With no discussion, Costa Mesa City Council members Tuesday unanimously approved a 10-month extension of an ordinance aimed at maintaining the city’s marijuana rules after California voters legalized recreational use of the substance statewide.
The urgency ordinance, originally passed Jan. 3, was set to expire Feb. 17. The extension will keep it in place for an additional 10 months and 15 days.
As written, the ordinance keeps the status quo regarding marijuana in Costa Mesa to the extent possible under state law.
City staff said the ordinance allows the city more time to study options for implementing Proposition 64, the statewide measure approved in November that authorizes people 21 and older to legally possess, use and grow marijuana for recreational purposes, with certain restrictions.
The city will work to “develop permanent regulations for the council to review and make a decision on,” said interim Development Services Director Jay Trevino.
Trevino said during a council meeting last month that issues meriting further study include “whether cultivation of marijuana beyond the six plants allowed in Proposition 64 should be permitted — including whether outdoor cultivation is permitted — and, secondly, whether recreational-marijuana business should be allowed and, if so, where and under what conditions.”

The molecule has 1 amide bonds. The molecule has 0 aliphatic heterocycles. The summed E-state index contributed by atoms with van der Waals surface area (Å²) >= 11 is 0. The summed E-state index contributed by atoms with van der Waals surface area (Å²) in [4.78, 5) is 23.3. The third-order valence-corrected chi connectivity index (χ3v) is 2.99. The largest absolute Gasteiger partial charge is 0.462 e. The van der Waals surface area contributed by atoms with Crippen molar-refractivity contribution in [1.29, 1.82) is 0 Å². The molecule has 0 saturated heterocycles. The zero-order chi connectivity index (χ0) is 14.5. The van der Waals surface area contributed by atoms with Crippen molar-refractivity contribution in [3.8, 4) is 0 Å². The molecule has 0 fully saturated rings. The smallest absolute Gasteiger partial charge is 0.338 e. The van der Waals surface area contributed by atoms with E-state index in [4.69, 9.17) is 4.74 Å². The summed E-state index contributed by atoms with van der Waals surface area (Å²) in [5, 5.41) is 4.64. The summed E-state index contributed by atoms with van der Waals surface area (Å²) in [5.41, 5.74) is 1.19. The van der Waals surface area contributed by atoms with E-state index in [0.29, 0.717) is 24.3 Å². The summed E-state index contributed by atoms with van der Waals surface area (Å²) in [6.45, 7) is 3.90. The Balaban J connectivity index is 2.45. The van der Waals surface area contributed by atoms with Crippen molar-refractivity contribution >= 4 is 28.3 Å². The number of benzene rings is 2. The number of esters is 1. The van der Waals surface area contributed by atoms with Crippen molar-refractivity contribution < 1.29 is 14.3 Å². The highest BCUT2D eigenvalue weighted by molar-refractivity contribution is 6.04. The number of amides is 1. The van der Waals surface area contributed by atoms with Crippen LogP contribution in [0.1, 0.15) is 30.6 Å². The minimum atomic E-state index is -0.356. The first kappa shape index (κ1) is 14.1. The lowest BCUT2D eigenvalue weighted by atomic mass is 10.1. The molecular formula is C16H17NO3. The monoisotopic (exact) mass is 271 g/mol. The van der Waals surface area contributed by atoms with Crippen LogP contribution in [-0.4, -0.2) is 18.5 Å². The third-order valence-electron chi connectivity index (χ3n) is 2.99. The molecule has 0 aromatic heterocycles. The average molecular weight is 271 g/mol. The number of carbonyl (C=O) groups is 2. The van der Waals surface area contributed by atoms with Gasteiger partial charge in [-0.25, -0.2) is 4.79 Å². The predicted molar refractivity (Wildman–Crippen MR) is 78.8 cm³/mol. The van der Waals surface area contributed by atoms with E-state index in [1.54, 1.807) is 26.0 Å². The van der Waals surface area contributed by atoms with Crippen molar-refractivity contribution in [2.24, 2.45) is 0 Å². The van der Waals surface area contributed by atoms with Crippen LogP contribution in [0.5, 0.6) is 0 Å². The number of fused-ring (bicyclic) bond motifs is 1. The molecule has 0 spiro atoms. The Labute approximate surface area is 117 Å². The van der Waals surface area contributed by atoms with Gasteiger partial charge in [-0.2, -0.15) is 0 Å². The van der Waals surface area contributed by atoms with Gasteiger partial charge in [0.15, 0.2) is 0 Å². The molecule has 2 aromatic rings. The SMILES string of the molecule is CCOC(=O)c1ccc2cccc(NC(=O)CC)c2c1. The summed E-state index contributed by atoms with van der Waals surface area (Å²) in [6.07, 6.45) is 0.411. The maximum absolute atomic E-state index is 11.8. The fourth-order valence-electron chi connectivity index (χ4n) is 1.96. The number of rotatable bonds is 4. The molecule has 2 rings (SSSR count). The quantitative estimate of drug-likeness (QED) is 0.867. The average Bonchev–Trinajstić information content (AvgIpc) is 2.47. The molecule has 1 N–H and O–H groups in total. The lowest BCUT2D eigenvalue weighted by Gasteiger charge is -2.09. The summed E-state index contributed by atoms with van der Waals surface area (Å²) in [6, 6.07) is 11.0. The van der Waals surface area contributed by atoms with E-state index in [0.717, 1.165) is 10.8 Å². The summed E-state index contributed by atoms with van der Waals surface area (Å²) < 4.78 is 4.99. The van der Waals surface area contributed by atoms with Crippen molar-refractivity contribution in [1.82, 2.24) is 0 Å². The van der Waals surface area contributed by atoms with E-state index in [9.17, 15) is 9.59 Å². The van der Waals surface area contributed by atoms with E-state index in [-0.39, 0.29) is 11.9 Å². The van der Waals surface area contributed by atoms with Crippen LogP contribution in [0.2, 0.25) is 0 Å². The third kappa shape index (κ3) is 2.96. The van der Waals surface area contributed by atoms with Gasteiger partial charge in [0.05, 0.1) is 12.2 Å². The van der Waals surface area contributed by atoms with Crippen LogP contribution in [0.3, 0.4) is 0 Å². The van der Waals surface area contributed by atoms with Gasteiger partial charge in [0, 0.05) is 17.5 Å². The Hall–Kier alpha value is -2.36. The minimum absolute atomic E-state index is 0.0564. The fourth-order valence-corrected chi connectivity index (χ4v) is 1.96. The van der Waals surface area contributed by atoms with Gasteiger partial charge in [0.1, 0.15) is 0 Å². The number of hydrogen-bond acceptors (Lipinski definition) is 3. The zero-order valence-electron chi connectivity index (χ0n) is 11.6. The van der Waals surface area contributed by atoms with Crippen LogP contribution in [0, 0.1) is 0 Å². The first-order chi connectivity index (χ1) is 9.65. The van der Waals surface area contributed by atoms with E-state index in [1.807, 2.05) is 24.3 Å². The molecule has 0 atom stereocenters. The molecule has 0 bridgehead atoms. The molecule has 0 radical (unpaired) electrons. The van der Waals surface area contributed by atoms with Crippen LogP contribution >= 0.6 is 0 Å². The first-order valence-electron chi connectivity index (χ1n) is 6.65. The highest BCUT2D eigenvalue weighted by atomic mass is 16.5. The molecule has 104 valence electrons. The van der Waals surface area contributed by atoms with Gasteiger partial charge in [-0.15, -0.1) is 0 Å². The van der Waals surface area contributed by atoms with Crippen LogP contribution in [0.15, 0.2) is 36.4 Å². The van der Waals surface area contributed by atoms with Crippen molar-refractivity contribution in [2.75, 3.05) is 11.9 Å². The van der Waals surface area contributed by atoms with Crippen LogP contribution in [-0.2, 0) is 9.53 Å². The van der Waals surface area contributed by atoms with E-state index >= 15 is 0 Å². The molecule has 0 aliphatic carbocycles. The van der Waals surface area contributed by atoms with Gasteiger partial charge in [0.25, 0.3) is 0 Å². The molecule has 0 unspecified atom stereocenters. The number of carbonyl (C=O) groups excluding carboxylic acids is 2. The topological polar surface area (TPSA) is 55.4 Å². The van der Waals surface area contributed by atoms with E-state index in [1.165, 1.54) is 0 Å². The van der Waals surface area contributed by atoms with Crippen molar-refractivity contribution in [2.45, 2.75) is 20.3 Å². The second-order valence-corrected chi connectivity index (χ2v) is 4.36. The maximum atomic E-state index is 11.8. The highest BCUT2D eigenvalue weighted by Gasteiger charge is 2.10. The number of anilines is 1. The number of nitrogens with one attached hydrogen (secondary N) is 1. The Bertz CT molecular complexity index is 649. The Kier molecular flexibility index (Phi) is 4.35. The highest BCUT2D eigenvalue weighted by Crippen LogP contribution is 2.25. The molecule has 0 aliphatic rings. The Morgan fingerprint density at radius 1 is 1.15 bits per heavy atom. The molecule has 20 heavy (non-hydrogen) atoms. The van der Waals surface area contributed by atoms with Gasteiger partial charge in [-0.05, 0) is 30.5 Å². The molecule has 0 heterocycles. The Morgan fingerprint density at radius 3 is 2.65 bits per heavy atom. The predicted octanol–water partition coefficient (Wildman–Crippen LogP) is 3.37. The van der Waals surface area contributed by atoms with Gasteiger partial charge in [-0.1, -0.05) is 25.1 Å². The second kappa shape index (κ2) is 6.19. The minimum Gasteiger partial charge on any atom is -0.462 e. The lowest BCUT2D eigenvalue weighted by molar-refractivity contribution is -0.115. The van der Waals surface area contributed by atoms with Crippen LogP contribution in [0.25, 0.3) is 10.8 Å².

The ordinance does not affect Costa Mesa’s voter-approved Measure X, which allows businesses that research, test, process and manufacture some medical marijuana products to open in the industrial and manufacturing zone north of South Coast Drive and west of Harbor Boulevard — though not in South Coast Collection — provided they obtain permits from the city.
Measure X kept in place the city’s existing ban on over-the-counter marijuana dispensaries.
In November, Costa Mesa voters rejected two initiatives — Measures V and W — that would have allowed limited numbers of medical marijuana dispensaries to open in town.
City Council members are expected to discuss and possibly change the city’s ambulance service model at a meeting in April.
Under the current system, Fire & Rescue Department trucks respond to emergency calls alongside a city ambulance with paramedics aboard and an ambulance operated by Care Ambulance Service, a city contractor.
Care Ambulance takes patients to a hospital. For patients whose condition is more critical, city paramedics will go in a Care ambulance for the hospital trip, with a city ambulance following along to give the paramedics a ride back to the fire station.
Critics say that model is inefficient.
City staff will present updated recommendations on the ambulance service model to the council for review in April.
“The intention is to bring the most viable option to this council that is going to sustain and benefit the community in the long run,” Fire Chief Dan Stefano said.